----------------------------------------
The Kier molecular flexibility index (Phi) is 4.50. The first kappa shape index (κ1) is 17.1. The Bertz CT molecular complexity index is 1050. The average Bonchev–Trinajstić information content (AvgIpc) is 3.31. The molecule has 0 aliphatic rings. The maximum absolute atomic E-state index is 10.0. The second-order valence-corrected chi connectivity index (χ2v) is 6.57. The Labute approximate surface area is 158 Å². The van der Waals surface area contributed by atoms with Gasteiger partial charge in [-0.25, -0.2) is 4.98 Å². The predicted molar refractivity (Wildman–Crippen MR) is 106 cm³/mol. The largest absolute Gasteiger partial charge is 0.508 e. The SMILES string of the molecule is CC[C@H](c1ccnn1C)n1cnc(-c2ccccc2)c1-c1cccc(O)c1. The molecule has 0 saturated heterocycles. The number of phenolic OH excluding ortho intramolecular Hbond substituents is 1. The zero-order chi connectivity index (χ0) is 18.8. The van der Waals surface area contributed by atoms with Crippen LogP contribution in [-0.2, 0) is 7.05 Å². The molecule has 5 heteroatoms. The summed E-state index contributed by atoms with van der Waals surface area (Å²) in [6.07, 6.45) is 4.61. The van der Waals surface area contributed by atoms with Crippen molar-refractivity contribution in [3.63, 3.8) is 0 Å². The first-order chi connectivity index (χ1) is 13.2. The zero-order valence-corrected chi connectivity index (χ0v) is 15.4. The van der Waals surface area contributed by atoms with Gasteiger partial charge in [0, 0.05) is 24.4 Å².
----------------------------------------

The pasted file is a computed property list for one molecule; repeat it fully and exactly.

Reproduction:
The Kier molecular flexibility index (Phi) is 4.50. The first kappa shape index (κ1) is 17.1. The Bertz CT molecular complexity index is 1050. The average Bonchev–Trinajstić information content (AvgIpc) is 3.31. The molecule has 0 aliphatic rings. The maximum absolute atomic E-state index is 10.0. The second-order valence-corrected chi connectivity index (χ2v) is 6.57. The Labute approximate surface area is 158 Å². The van der Waals surface area contributed by atoms with Gasteiger partial charge in [-0.25, -0.2) is 4.98 Å². The predicted molar refractivity (Wildman–Crippen MR) is 106 cm³/mol. The largest absolute Gasteiger partial charge is 0.508 e. The SMILES string of the molecule is CC[C@H](c1ccnn1C)n1cnc(-c2ccccc2)c1-c1cccc(O)c1. The molecule has 0 saturated heterocycles. The number of phenolic OH excluding ortho intramolecular Hbond substituents is 1. The zero-order chi connectivity index (χ0) is 18.8. The van der Waals surface area contributed by atoms with Crippen LogP contribution in [-0.2, 0) is 7.05 Å². The molecule has 5 heteroatoms. The summed E-state index contributed by atoms with van der Waals surface area (Å²) in [6.07, 6.45) is 4.61. The van der Waals surface area contributed by atoms with Crippen molar-refractivity contribution in [3.63, 3.8) is 0 Å². The first-order chi connectivity index (χ1) is 13.2. The zero-order valence-corrected chi connectivity index (χ0v) is 15.4. The van der Waals surface area contributed by atoms with Gasteiger partial charge in [0, 0.05) is 24.4 Å².